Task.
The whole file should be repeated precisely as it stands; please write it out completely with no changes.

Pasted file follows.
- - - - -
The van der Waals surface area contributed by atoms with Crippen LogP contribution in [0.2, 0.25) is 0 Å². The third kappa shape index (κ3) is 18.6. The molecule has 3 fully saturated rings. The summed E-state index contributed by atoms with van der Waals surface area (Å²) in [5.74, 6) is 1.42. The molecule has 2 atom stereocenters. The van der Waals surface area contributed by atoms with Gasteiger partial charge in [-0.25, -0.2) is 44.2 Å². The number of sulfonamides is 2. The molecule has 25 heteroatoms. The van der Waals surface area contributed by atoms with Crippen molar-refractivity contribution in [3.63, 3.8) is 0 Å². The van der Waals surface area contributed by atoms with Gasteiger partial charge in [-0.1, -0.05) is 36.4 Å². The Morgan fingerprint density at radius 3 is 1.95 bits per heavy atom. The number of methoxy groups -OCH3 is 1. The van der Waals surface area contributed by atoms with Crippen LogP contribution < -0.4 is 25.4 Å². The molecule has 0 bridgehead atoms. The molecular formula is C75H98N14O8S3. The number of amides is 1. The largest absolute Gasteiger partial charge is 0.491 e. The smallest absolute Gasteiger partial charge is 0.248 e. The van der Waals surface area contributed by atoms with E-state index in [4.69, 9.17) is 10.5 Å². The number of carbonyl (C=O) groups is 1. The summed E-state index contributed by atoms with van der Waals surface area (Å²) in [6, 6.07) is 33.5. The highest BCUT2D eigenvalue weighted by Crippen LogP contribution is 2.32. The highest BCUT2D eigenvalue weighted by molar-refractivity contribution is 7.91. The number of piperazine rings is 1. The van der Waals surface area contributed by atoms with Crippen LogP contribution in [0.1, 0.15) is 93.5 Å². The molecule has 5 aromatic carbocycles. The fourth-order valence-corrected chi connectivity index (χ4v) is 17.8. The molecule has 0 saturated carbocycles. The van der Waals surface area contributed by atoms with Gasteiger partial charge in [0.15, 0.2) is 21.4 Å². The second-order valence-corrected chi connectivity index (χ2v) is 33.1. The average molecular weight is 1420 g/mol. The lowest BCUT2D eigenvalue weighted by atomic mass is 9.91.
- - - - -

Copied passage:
The van der Waals surface area contributed by atoms with Crippen LogP contribution in [0.2, 0.25) is 0 Å². The third kappa shape index (κ3) is 18.6. The molecule has 3 fully saturated rings. The summed E-state index contributed by atoms with van der Waals surface area (Å²) in [5.74, 6) is 1.42. The molecule has 2 atom stereocenters. The van der Waals surface area contributed by atoms with Gasteiger partial charge in [-0.25, -0.2) is 44.2 Å². The number of sulfonamides is 2. The molecule has 25 heteroatoms. The van der Waals surface area contributed by atoms with Crippen molar-refractivity contribution in [3.63, 3.8) is 0 Å². The van der Waals surface area contributed by atoms with Gasteiger partial charge in [-0.1, -0.05) is 36.4 Å². The Morgan fingerprint density at radius 3 is 1.95 bits per heavy atom. The number of methoxy groups -OCH3 is 1. The van der Waals surface area contributed by atoms with Crippen LogP contribution < -0.4 is 25.4 Å². The molecule has 0 bridgehead atoms. The molecular formula is C75H98N14O8S3. The number of amides is 1. The largest absolute Gasteiger partial charge is 0.491 e. The smallest absolute Gasteiger partial charge is 0.248 e. The van der Waals surface area contributed by atoms with E-state index in [4.69, 9.17) is 10.5 Å². The number of carbonyl (C=O) groups is 1. The summed E-state index contributed by atoms with van der Waals surface area (Å²) in [6, 6.07) is 33.5. The highest BCUT2D eigenvalue weighted by Crippen LogP contribution is 2.32. The highest BCUT2D eigenvalue weighted by molar-refractivity contribution is 7.91. The number of piperazine rings is 1. The van der Waals surface area contributed by atoms with Crippen LogP contribution in [0.1, 0.15) is 93.5 Å². The molecule has 5 aromatic carbocycles. The fourth-order valence-corrected chi connectivity index (χ4v) is 17.8. The molecule has 0 saturated carbocycles. The van der Waals surface area contributed by atoms with Gasteiger partial charge in [0.15, 0.2) is 21.4 Å². The second-order valence-corrected chi connectivity index (χ2v) is 33.1. The average molecular weight is 1420 g/mol. The lowest BCUT2D eigenvalue weighted by atomic mass is 9.91.